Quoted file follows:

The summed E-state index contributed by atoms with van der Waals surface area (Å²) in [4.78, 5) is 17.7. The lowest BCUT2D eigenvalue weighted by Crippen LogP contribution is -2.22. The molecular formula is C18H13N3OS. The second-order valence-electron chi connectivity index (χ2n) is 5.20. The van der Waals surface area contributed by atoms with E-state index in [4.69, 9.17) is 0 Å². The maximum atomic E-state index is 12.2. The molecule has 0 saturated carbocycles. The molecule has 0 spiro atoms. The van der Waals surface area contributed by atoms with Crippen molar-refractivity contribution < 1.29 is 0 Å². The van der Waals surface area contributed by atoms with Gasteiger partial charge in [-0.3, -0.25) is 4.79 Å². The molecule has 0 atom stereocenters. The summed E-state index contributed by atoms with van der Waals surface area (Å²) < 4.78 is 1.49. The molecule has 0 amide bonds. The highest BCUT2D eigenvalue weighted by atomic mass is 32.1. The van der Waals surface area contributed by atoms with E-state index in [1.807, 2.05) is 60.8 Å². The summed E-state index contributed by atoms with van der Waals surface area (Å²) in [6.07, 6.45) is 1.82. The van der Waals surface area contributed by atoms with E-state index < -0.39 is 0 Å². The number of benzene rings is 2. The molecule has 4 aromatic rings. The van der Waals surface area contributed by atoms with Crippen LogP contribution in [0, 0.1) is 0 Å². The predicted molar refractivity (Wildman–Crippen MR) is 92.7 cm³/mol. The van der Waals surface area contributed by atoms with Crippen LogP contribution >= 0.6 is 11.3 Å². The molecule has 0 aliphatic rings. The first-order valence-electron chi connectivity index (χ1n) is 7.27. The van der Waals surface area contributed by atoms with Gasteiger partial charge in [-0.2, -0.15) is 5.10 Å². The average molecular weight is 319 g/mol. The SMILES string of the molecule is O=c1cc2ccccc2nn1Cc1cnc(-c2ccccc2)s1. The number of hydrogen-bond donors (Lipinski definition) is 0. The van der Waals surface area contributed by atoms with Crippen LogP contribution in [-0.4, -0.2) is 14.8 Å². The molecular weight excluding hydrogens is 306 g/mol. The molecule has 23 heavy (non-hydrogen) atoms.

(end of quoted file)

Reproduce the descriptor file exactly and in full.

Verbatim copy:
The summed E-state index contributed by atoms with van der Waals surface area (Å²) in [4.78, 5) is 17.7. The lowest BCUT2D eigenvalue weighted by Crippen LogP contribution is -2.22. The molecular formula is C18H13N3OS. The second-order valence-electron chi connectivity index (χ2n) is 5.20. The van der Waals surface area contributed by atoms with E-state index in [4.69, 9.17) is 0 Å². The maximum atomic E-state index is 12.2. The molecule has 0 saturated carbocycles. The molecule has 0 spiro atoms. The van der Waals surface area contributed by atoms with Crippen molar-refractivity contribution < 1.29 is 0 Å². The van der Waals surface area contributed by atoms with Gasteiger partial charge in [-0.3, -0.25) is 4.79 Å². The molecule has 0 atom stereocenters. The summed E-state index contributed by atoms with van der Waals surface area (Å²) < 4.78 is 1.49. The molecule has 0 amide bonds. The highest BCUT2D eigenvalue weighted by atomic mass is 32.1. The van der Waals surface area contributed by atoms with E-state index in [1.807, 2.05) is 60.8 Å². The summed E-state index contributed by atoms with van der Waals surface area (Å²) in [6.07, 6.45) is 1.82. The van der Waals surface area contributed by atoms with E-state index < -0.39 is 0 Å². The number of benzene rings is 2. The molecule has 4 aromatic rings. The van der Waals surface area contributed by atoms with Crippen LogP contribution in [0, 0.1) is 0 Å². The predicted molar refractivity (Wildman–Crippen MR) is 92.7 cm³/mol. The van der Waals surface area contributed by atoms with Crippen LogP contribution >= 0.6 is 11.3 Å². The molecule has 0 aliphatic rings. The first-order valence-electron chi connectivity index (χ1n) is 7.27. The van der Waals surface area contributed by atoms with Gasteiger partial charge in [-0.2, -0.15) is 5.10 Å². The average molecular weight is 319 g/mol. The SMILES string of the molecule is O=c1cc2ccccc2nn1Cc1cnc(-c2ccccc2)s1. The number of hydrogen-bond donors (Lipinski definition) is 0. The van der Waals surface area contributed by atoms with Crippen LogP contribution in [-0.4, -0.2) is 14.8 Å². The molecular weight excluding hydrogens is 306 g/mol. The molecule has 23 heavy (non-hydrogen) atoms.